It’s always good to have Wi-Fi, so that workers can roam within the office with notebooks or tablets. (Not to mention smartphones—configuring them to use the office Wi-Fi network can help reduce the use of pricey cellular data.) To guard against eavesdropping, just be sure to use WPA2 security with a long, strong passphrase. Better yet, for the utmost in wireless security you can upgrade to WPA2-Enterprise.

If your office is relatively small, the Wi-Fi access point built into your router/firewall should give you adequate coverage. If not you may have to add extra Wi-Fi access points, such as the D-Link DWL-6600AP, to your network.

Small business networking: Wi-Fi interference

When your Wi-Fi access points (or those of an adjacent business) interfere with each other, Metageek’s InSSIDer Office can help you pinpoint and straighten out the troublesome areas.

However, it can be a challenge to ensure that your access points don't interfere with each other (or the access points of adjacent businesses) due to overlapping use of 2.4 GHz wireless channels. In this scenario, Metageek’s InSSIDer for Office can help by exposing how multiple Wi-Fi networks may be competing for the same frequencies.  

Using 5 GHz-capable Wi-Fi hardware greatly reduces the potential for interference, but it’s not a panacea. The 5 GHz signals have a shorter range than 2.4 GHz, so you’ll likely need more access points to cover the same space. Moreover, 5 GHz support is not standard on most notebooks; in some cases it’s an optional upgrade, in others, simple not available (other than via a bulky external adapter).

Network Printers

The Paperless Office has still not come to pass for most small businesses, nor is it likely to in the near future. Thus, a network-connected printer (or multifunction unit with scan, copy, and possibly fax capabilities) is a necessity for almost any office. Almost all printers—even low-end sub $100 models—come with built-in Wi-Fi, but it’s worth it to go upmarket a bit to find models that also include Ethernet connectivity, such as the HP Officejet 8600 Plus. (Ethernet is easier to set up and generally offers a more reliable connection.) 

When shopping for a multifunction printer, look for one that can scan documents directly to a shared folder or a to an email address; this can save you the trouble of having to install the printer’s software on all of your computers. And if you expect to need to print from smartphones or tablets, choose a printer that supports Apple’s AirPrint, Google’s Cloud Print, or a vendor-specific mobile printing technology such as HP’s ePrint or Epson Connect. (Read more about printing from smartphones and tablets.)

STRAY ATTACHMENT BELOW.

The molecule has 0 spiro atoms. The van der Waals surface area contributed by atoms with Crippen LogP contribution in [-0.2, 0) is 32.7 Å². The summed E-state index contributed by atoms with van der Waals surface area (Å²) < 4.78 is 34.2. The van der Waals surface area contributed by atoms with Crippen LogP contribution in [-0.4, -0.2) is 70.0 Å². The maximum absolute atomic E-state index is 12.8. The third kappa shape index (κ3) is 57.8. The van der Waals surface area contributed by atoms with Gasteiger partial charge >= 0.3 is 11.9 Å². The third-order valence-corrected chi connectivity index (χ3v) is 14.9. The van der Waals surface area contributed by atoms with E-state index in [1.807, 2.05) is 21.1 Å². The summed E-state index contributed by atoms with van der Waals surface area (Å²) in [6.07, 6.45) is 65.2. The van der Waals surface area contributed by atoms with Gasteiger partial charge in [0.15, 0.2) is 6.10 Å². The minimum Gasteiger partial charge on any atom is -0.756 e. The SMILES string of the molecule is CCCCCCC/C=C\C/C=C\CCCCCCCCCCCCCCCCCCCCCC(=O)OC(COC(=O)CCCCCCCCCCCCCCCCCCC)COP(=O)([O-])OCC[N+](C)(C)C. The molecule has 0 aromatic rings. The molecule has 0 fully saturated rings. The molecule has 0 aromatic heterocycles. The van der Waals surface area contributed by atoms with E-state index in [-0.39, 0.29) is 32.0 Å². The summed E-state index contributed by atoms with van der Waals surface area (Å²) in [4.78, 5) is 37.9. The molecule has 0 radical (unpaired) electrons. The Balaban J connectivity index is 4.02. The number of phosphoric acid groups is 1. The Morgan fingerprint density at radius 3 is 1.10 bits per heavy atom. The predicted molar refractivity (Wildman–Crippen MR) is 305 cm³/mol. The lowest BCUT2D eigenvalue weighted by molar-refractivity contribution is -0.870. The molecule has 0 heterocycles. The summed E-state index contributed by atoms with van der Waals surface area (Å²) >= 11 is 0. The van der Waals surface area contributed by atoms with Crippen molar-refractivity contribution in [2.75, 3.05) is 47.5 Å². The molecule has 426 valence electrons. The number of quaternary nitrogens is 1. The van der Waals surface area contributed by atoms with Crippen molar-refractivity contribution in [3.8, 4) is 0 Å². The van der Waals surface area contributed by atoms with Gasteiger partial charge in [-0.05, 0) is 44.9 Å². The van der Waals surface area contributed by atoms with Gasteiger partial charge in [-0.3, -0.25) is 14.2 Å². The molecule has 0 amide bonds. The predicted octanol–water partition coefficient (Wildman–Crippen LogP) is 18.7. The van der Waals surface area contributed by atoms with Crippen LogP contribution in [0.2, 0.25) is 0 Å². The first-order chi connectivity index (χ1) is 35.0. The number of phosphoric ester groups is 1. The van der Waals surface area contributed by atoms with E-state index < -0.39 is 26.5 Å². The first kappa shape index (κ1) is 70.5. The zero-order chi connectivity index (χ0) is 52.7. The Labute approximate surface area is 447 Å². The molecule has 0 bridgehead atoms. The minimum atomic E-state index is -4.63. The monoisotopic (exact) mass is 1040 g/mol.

Small Business Phone System

It wasn’t long ago when installing a phone system in an office was a complicated and expensive proposition involving multiple analog phone lines and requiring a significant up-front investment for PBX equipment. Fortunately, thanks to VoIP-based phones, that’s no longer true.

Small business networking: VoIP phone systems

For (very) small offices, the Ooma Office is a powerful yet simple and inexpensive VoIP-based phone system.

Many ISPs now offer Internet-based office phone systems that provide a full range of advanced business-class features (e.g. auto-attendant, company directory, voicemail to email, etc.) without the need for an on-site PBX and that can be paid for monthly without any large initial outlay—though some ISPs may require a multi-year contract.

Even better, these phone systems are generally easily manageable via a Web browser, so routine administration chores (adding/removing extensions and other configuration changes) cost little time and no money.

Another option is to go with an independent phone system provider, such as RingCentral, which provide completely cloud-based service.

One caveat—although VoIP-based phone service is usually more powerful and less expensive than PSTN-based service it’s also more susceptible to call quality and reliability issues, so research carefully and try before you buy whenever possible. (Learn more about differences between the VoIP and PSTN).

If your office is small and you expect it to stay that way for some time, the Ooma Office is about as easy and inexpensive as office phone systems get (read our Ooma Office review). Note that when going with VoIP phone service, you may still need may need a few conventional phone lines for things such as alarm monitoring or fax machines.

Joseph Moran is a veteran technology writer and co-author of Getting StartED with Windows 7, from Friends of ED.

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This article was originally published on Thursday Aug 22nd 2013